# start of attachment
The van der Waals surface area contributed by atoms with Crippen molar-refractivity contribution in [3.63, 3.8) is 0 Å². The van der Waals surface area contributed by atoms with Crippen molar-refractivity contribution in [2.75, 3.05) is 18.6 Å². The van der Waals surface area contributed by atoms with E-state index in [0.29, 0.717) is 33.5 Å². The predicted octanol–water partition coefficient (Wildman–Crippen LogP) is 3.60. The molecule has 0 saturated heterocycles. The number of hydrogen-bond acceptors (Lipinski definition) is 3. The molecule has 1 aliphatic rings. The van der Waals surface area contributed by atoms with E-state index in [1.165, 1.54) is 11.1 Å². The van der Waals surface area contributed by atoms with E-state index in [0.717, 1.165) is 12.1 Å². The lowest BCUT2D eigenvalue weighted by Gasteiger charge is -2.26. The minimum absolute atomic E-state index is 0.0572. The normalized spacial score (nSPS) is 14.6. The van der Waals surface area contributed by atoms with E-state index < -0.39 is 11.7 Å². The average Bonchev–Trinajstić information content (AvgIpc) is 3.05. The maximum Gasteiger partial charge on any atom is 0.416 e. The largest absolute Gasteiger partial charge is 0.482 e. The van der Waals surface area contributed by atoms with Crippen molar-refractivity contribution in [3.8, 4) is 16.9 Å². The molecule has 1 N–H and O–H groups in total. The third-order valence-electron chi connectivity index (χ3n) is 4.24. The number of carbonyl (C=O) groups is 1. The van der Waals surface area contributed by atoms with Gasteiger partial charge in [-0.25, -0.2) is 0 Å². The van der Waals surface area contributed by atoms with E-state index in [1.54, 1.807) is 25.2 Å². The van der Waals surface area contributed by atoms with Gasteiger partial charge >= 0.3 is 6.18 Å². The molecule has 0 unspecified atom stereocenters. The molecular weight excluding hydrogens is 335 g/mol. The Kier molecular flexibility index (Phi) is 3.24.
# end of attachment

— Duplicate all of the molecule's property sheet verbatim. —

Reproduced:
The van der Waals surface area contributed by atoms with Crippen molar-refractivity contribution in [3.63, 3.8) is 0 Å². The van der Waals surface area contributed by atoms with Crippen molar-refractivity contribution in [2.75, 3.05) is 18.6 Å². The van der Waals surface area contributed by atoms with E-state index in [0.29, 0.717) is 33.5 Å². The predicted octanol–water partition coefficient (Wildman–Crippen LogP) is 3.60. The molecule has 0 saturated heterocycles. The number of hydrogen-bond acceptors (Lipinski definition) is 3. The molecule has 1 aliphatic rings. The van der Waals surface area contributed by atoms with E-state index in [1.165, 1.54) is 11.1 Å². The van der Waals surface area contributed by atoms with E-state index in [0.717, 1.165) is 12.1 Å². The lowest BCUT2D eigenvalue weighted by Gasteiger charge is -2.26. The minimum absolute atomic E-state index is 0.0572. The normalized spacial score (nSPS) is 14.6. The van der Waals surface area contributed by atoms with E-state index < -0.39 is 11.7 Å². The average Bonchev–Trinajstić information content (AvgIpc) is 3.05. The maximum Gasteiger partial charge on any atom is 0.416 e. The largest absolute Gasteiger partial charge is 0.482 e. The van der Waals surface area contributed by atoms with Crippen molar-refractivity contribution in [3.8, 4) is 16.9 Å². The molecule has 1 N–H and O–H groups in total. The third-order valence-electron chi connectivity index (χ3n) is 4.24. The number of carbonyl (C=O) groups is 1. The van der Waals surface area contributed by atoms with Gasteiger partial charge in [-0.25, -0.2) is 0 Å². The van der Waals surface area contributed by atoms with E-state index in [1.54, 1.807) is 25.2 Å². The van der Waals surface area contributed by atoms with Gasteiger partial charge >= 0.3 is 6.18 Å². The molecule has 0 unspecified atom stereocenters. The molecular weight excluding hydrogens is 335 g/mol. The Kier molecular flexibility index (Phi) is 3.24.